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Risk Disclosure Statement
THE RISK OF LOSS IN TRADING COMMODITIES CAN BE SUBSTANTIAL. YOU SHOULD THEREFORE CAREFULLY CONSIDER WHETHER SUCH TRADING IS SUITABLE FOR YOU IN LIGHT OF YOUR FINANCIAL CONDITION. IN CONSIDERING WHETHER TO TRADE OR TO AUTHORIZE SOMEONE ELSE TO TRADE FOR YOU, YOU SHOULD BE AWARE OF THE FOLLOWING: IF YOU PURCHASE A COMMODITY OPTION YOU MAY SUSTAIN A TOTAL LOSS OF THE PREMIUM AND OF ALL TRANSACTION COSTS. IF YOU PURCHASE OR SELL A COMMODITY FUTURE OR SELL A COMMODITY OPTION YOU MAY SUSTAIN A TOTAL LOSS OF THE INITIAL MARGIN FUNDS AND ANY ADDITIONAL FUNDS THAT YOU DEPOSIT WITH YOUR BROKER TO ESTABLISH OR MAINTAIN YOUR POSITION. IF THE MARKET MOVES AGAINST YOUR POSITION, YOU MAY BE CALLED UPON BY YOUR BROKER TO DEPOSIT A SUBSTANTIAL AMOUNT OF ADDITIONAL MARGIN FUNDS, ON SHORT NOTICE, IN ORDER TO MAINTAIN YOUR POSITION. IF YOU DO NOT PROVIDE THE REQUESTED FUNDS WITHIN THE PRESCRIBED TIME, YOUR POSITION MAY BE LIQUIDATED AT A LOSS, AND YOU WILL BE LIABLE FOR ANY RESULTING DEFICIT IN YOUR ACCOUNT. UNDER CERTAIN MARKET CONDITIONS, YOU MAY FIND IT DIFFICULT OR IMPOSSIBLE TO LIQUIDATE A POSITION. THIS CAN OCCUR, FOR EXAMPLE, WHEN THE MARKET MAKES A “LIMIT MOVE.’ THE PLACEMENT OF CONTINGENT ORDERS BY YOU OR YOUR TRADING ADVISOR, SUCH AS A “STOP-LOSS’ OR “STOP-LIMIT’ ORDER, WILL NOT NECESSARILY LIMIT YOUR LOSSES TO THE INTENDED AMOUNTS, SINCE MARKET CONDITIONS MAY MAKE IT IMPOSSIBLE TO EXECUTE SUCH ORDERS. A “SPREAD’ POSITION MAY NOT BE LESS RISKY THAN A SIMPLE “LONG’ OR “SHORT’ POSITION. THE HIGH DEGREE OF LEVERAGE THAT IS OFTEN OBTAINABLE IN COMMODITY TRADING CAN WORK AGAINST YOU AS WELL AS FOR YOU. THE USE OF LEVERAGE CAN LEAD TO LARGE LOSSES AS WELL AS GAINS. IN SOME CASES, MANAGED COMMODITY ACCOUNTS ARE SUBJECT TO SUBSTANTIAL CHARGES FOR MANAGEMENT AND ADVISORY FEES. IT MAY BE NECESSARY FOR THOSE ACCOUNTS THAT ARE SUBJECT TO THESE CHARGES TO MAKE SUBSTANTIAL TRADING PROFITS TO AVOID DEPLETION OR EXHAUSTION OF THEIR ASSETS. THIS BRIEF STATEMENT CANNOT DISCLOSE ALL THE RISKS AND OTHER SIGNIFICANT ASPECTS OF THE COMMODITY MARKETS. YOU SHOULD THEREFORE CAREFULLY STUDY THIS DISCLOSURE DOCUMENT AND COMMODITY TRADING BEFORE YOU TRADE.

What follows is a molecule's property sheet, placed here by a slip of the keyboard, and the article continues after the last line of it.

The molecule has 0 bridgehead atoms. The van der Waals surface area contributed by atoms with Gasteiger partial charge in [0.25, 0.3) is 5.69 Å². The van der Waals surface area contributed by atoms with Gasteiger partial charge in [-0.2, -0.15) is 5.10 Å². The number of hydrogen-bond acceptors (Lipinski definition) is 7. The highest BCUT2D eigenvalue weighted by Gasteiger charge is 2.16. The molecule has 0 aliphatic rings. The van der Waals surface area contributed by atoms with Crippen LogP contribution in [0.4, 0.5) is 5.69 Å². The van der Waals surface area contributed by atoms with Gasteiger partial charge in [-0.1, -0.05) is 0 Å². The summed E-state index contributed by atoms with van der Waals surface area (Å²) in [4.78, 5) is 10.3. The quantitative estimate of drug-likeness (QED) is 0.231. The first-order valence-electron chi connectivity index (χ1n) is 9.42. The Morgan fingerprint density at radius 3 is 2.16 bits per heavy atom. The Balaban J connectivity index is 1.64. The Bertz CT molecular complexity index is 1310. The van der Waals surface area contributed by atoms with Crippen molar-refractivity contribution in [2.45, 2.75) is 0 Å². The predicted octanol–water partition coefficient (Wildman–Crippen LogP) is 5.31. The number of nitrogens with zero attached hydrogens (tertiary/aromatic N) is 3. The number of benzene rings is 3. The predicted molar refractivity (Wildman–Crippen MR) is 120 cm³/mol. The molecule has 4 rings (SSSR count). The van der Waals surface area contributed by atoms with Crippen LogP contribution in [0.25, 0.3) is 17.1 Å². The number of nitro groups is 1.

U.S. Government Required Disclaimer – Commodity Futures Trading Commission. Futures and options trading has large potential rewards, but also large potential risk. You must be aware of the risks and be willing to accept them in order to invest in the futures and options markets. Don’t trade with money you can’t afford to lose. This website is neither a solicitation nor an offer to Buy/Sell futures or options. No representation is being made that any account will or is likely to achieve profits or losses similar to those discussed on this website. The past performance of any trading system or methodology is not necessarily indicative of future results.
Securities and Exchange Commission Statement on Day Trading: Your Dollars at Risk Day traders rapidly buy and sell stocks throughout the day in the hope that their stocks will continue climbing or falling in value for the seconds to minutes they own the stock, allowing them to lock in quick profits. Day traders usually buy on borrowed money, hoping that they will reap higher profits through leverage, but running the risk of higher losses too. As former SEC Chairman Levitt stated in his testimony before the U.S. Senate, “[Day trading] is neither illegal nor is it unethical. But it is highly risky.” Most individual investors do not have the wealth, the time, or the temperament to make money and to sustain the devastating losses that day trading can bring. Here are some of the facts that every investor should know about day trading: